Last Saturday night, some friends from out of town invited Peg and I out to dinner, so we secured a sitter for the kids and happily accepted. The restaurant our friends chose was a very hip new-ish spot over in the Meat Packing District, a neighborhood I rarely spend much time in anymore for a variety of reasons. In much the same manner as my attitude towards Ludlow Street on the Lower East Side, this was not always the case. Back in the mid-to-late 90's, the MPD was often a regular stop on the nighttime trawl, specifically for the purposes of catching shows at The Cooler (a low-ceilinged former meat-locker-turned-rock club), doing shots and feeding the scary turtles at The Village Idiot and eating greasy grub, drinking cheap beer and playing bad pool at The Hog Pit. There were a few other choice little venues in the area, but more about them later. Otherwise, the streets in question were ruled by slabs of rotting animal flesh and toothless transvestite hookers. Yes, these were the salad days.
Back in those days, the Meat Packing District had a great, irreplaceable feeling of the fringe frontier. It was perched on the very edge of the city and, as such, it was more than a little funky. I remember looking for apartments to rent back in 1995, and my erstwhile real estate agent-turned-drinkin'-buddy Neil (a Brit ex-pat, Elvis Costello fiend and avid travel guide author) showed me a great studio apartment right off Gansevoort Street. I remember actually really digging the space, but on our way out, we encountered a disquietingly jittery individual of not-immediately-definable gender blocking our exit on the front stoop. S/he was sporting two black eyes, a tattered ballerina tutu and looked to have recently had a violent run in with a very careless barber. We asked "her" to politely step aside so that we could exit the building, and she promptly leapt into the street, bent over and displayed "her" bare hindquarters to us. My fascination for said apartment dissipated immediately. Thirteen years later, I still wouldn't want to live on that particular strip, but for entirely different reasons.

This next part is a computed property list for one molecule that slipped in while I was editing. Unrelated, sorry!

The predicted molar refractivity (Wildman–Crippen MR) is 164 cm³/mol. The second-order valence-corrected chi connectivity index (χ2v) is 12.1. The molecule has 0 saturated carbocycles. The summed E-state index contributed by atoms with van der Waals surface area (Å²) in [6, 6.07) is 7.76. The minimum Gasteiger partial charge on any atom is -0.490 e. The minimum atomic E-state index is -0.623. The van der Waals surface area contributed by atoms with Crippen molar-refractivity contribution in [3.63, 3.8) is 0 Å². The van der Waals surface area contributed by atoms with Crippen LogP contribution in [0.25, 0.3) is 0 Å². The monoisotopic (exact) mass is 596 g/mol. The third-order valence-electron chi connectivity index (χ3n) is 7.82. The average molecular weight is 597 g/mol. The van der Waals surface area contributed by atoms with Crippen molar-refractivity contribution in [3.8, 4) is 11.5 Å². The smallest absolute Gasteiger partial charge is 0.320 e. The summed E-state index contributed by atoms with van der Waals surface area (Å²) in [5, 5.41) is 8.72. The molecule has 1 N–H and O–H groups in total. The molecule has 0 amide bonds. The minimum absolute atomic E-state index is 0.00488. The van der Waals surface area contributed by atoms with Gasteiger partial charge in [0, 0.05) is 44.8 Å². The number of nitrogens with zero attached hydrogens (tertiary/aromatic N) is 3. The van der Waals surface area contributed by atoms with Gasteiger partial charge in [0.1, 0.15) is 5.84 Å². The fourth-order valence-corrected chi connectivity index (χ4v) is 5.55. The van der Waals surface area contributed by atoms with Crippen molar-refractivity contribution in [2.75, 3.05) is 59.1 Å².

In the fall of 2000, my musician friend Dusty Wright took part in an open air benefit of country & western music that was organized to raise funds for the Greenwich Village Society for Historic Preservation. The main thrust of "Beefstock, as it was dubbed (I still have the official baseball cap) was to generate money and inspire support for the City to designate the "Gansevoort Market" area (which loosely stretched from just below Gansevoort to just above West 14th) as a historic district, thus protecting its architectural integrity and sense of community. You can read more about this undertaking here (you have to scroll down a ways). In any case, Beefstock was a big success. Dusty played well. There was a non-mechanical mechanical bull and lots of beer. A fine time was had by all, and loads of people seemed to donate to the cause. The `hood seemed destined to retain its character and dignity.
About a year later, however, the attacks of September 11th changed everything. In short order, the City felt it had bigger fish to fry than preserving the sanctity of one of its historic neighborhoods. "Gansevoort Market" as a designated district went down the toilet.